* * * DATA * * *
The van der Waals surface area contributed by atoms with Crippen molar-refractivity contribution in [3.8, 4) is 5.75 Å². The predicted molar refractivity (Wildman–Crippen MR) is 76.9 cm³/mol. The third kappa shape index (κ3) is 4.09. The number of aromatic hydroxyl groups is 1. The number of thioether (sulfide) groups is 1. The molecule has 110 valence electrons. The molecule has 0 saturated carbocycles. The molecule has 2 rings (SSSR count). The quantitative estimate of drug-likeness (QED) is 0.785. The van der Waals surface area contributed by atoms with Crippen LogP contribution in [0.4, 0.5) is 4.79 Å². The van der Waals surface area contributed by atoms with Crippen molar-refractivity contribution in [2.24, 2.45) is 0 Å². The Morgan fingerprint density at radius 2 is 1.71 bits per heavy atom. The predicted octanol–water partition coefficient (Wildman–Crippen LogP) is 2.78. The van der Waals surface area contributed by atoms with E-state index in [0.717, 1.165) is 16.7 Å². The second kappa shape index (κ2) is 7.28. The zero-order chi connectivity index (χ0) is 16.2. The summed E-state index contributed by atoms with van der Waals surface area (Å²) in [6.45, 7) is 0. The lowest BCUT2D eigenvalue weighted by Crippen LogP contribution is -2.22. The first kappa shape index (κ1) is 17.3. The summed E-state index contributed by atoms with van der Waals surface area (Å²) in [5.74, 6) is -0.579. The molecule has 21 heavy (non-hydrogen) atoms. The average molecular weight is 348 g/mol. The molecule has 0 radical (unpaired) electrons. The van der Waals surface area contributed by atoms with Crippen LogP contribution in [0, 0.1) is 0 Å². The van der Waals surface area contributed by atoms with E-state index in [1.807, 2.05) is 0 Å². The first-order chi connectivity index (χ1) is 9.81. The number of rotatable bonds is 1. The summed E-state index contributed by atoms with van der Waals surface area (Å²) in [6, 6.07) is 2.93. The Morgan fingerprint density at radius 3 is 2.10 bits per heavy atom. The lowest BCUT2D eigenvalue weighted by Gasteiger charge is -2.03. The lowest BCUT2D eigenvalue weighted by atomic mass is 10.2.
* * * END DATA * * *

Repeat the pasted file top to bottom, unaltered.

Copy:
The van der Waals surface area contributed by atoms with Crippen molar-refractivity contribution in [3.8, 4) is 5.75 Å². The predicted molar refractivity (Wildman–Crippen MR) is 76.9 cm³/mol. The third kappa shape index (κ3) is 4.09. The number of aromatic hydroxyl groups is 1. The number of thioether (sulfide) groups is 1. The molecule has 110 valence electrons. The molecule has 0 saturated carbocycles. The molecule has 2 rings (SSSR count). The quantitative estimate of drug-likeness (QED) is 0.785. The van der Waals surface area contributed by atoms with Crippen LogP contribution in [0.4, 0.5) is 4.79 Å². The van der Waals surface area contributed by atoms with Crippen molar-refractivity contribution in [2.24, 2.45) is 0 Å². The Morgan fingerprint density at radius 2 is 1.71 bits per heavy atom. The predicted octanol–water partition coefficient (Wildman–Crippen LogP) is 2.78. The van der Waals surface area contributed by atoms with E-state index in [0.717, 1.165) is 16.7 Å². The second kappa shape index (κ2) is 7.28. The zero-order chi connectivity index (χ0) is 16.2. The summed E-state index contributed by atoms with van der Waals surface area (Å²) in [6.45, 7) is 0. The lowest BCUT2D eigenvalue weighted by Crippen LogP contribution is -2.22. The first kappa shape index (κ1) is 17.3. The summed E-state index contributed by atoms with van der Waals surface area (Å²) in [5.74, 6) is -0.579. The molecule has 21 heavy (non-hydrogen) atoms. The average molecular weight is 348 g/mol. The molecule has 0 radical (unpaired) electrons. The van der Waals surface area contributed by atoms with Crippen LogP contribution in [0, 0.1) is 0 Å². The van der Waals surface area contributed by atoms with E-state index in [1.807, 2.05) is 0 Å². The first-order chi connectivity index (χ1) is 9.81. The number of rotatable bonds is 1. The summed E-state index contributed by atoms with van der Waals surface area (Å²) in [6, 6.07) is 2.93. The Morgan fingerprint density at radius 3 is 2.10 bits per heavy atom. The lowest BCUT2D eigenvalue weighted by Gasteiger charge is -2.03. The lowest BCUT2D eigenvalue weighted by atomic mass is 10.2.